CUSU — Who Are You?

Cärlchen Jupp warns against voting for yet another “van Rompuy” candidate in this week’s CUSU elections.

CUSU CUSU Elections democracy nigel farage student politics Van Rompuy

CUSU is not an interesting subject.

Most people don’t care; in fact, most people don’t even know we have a Students’
Union. Which we don’t, of course; but the problem is, the university thinks that
we do.

What we have is, unfortunately, the university equivalent of the EU’s worst
facets – faceless, pointless, process-obsessed, in many cases ridiculous (how
often must we hear that things are exciting – appraisal, meetings, the chance
to reform a council that NOBODY knows about), bureaucratic silliness, with
an inordinate amount of power and influence, run by a self-serving elite of
nonsense-mongers, consistently and impressively misrepresenting the view
of real students, through self-interest and, frankly, a massive dollop of sheer

But you’ve heard this all before, doubtless from me. And at this point many will
switch off, because at heart the organisation is irrelevant and if you ignore it,
then it will leave you alone, and you’ll not be affected by its rubbish. Except that
you’re mistaken – because they have a lot more influence than they let on.

The university shows an inordinate amount of respect to CUSU – they see it as
the single mouthpiece of the student body, and because of that, it has seats on
almost all the major decision making bodies of the university. Frankly, the JCRs
are ignored, which is utterly ridiculous to any normal member of the university
– as one of our first years said the other day, “we have a students union? Isn’t
that the JCR?” JCRs aren’t perfect – but they are at least in touch with students,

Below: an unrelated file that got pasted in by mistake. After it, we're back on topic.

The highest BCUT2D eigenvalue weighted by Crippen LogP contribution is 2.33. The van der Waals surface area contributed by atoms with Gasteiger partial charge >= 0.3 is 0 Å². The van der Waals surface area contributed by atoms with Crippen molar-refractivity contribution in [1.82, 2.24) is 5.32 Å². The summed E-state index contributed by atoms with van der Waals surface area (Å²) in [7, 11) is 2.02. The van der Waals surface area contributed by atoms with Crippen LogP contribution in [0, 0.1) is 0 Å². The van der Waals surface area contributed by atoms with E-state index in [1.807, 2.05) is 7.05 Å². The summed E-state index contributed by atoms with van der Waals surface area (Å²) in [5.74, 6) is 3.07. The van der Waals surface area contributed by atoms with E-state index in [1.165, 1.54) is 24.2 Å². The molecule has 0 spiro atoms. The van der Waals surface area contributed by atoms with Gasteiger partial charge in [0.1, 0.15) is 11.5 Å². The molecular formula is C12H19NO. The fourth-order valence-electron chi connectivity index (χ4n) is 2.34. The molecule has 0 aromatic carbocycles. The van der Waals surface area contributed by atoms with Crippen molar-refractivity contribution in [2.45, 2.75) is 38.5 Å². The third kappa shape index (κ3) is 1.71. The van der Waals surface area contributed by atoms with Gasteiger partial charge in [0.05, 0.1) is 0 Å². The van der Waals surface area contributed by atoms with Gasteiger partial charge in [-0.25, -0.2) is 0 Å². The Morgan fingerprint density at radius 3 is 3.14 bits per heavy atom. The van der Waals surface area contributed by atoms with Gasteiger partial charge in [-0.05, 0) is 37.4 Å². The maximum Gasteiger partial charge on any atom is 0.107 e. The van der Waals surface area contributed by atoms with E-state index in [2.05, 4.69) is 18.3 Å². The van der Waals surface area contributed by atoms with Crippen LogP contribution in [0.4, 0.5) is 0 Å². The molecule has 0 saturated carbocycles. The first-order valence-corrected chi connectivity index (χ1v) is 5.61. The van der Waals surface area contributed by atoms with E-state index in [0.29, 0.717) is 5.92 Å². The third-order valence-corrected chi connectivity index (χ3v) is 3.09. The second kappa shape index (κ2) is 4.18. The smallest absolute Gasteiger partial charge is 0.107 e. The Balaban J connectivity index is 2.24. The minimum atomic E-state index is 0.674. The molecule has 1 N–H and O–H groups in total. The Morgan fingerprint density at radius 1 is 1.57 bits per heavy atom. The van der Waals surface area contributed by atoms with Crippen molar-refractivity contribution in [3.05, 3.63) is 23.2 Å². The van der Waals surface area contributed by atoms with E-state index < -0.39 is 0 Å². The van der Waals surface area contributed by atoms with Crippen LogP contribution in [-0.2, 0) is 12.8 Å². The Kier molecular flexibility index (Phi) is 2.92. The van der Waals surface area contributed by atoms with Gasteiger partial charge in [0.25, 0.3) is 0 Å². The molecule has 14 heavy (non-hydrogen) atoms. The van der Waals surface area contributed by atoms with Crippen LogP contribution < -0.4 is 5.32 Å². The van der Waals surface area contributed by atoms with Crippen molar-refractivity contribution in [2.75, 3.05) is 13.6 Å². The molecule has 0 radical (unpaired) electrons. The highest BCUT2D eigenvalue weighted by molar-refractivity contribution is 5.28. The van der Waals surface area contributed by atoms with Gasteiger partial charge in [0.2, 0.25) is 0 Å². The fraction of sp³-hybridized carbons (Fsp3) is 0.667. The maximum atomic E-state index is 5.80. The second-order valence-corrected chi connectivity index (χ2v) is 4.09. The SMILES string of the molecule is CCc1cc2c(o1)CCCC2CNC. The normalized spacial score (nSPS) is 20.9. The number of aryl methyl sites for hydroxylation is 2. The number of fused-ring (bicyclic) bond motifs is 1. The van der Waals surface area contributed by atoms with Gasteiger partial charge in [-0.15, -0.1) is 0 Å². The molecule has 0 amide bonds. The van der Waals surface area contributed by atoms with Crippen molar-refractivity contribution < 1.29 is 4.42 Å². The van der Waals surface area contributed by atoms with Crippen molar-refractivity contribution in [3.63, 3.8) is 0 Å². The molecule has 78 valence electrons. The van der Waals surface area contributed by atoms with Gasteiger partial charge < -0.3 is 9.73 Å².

and their Presidents don’t swan off for a year’s paid leave to ‘represent students’
(apart from at Homerton, apparently, but I don’t know where that is or whether
it really exists – I’m 90% sure it’s entirely in the imagination of the Education

And CUSU (and the GU, though their unbelievable incompetence has led to their
complete irrelevance) aren’t happy to stop at having representation – they
have successfully removed it from ordinary students. No more are seats to the
University Council open to the whole student body – CUSU and the GU have
successfully taken two of them automatically for themselves (and candidates this
year show they want the third as well). Which would be ok if they were really
representing us – but we all know they just don’t.

Which was brilliantly shown in their submission of the ‘student experience’
report to the quality assessor of universities – a report that was submitted
late, having had absolutely no scrutiny by JCRs or indeed the student body as a
whole. It reads as a personal manifesto of the CUSU officers, and has absolutely
nothing in common with the standard student experience. It was hushed up, of
course, so I doubt you’ve heard of it; but it is the definitive view of students to
the university, and to outside assessors. The government of China wouldn’t get
away with this shit.

But us moaning about the crap-artistry of it all isn’t enough. And this is the time
of year to actually do something about it. This year there are actually some good,
non-CUSUoid candidates who might turn this pointless tanker around. I’d rather
watch paint dry for the rest of time than be a sabb, but there seems to be a will to slim it down, cut the crap, listen to people, and be a bit more reactive to JCR opinion – and perhaps we should finally give modernisers a chance, rather than the normal van Rompuy candidates.

Nigel Farage might not be the best political hero, but his words on the EU
President could easily sum up the standard CUSU officer – “Who are you? Nobody
knows who you are. You have all the charisma of a damp rag and the appearance of a low grade bank clerk.” Not to mention the pay packet – more than most PhD
students. It’s not good enough, and it needs to change.

So let’s get some balls and elect the most sensible candidates who might rock the
foundations of this ludicrous organisation, and just maybe, this is the year that
we can elect a Student Union sabbatical team that is made up of students, and
not a bunch of faceless Belgian-oids.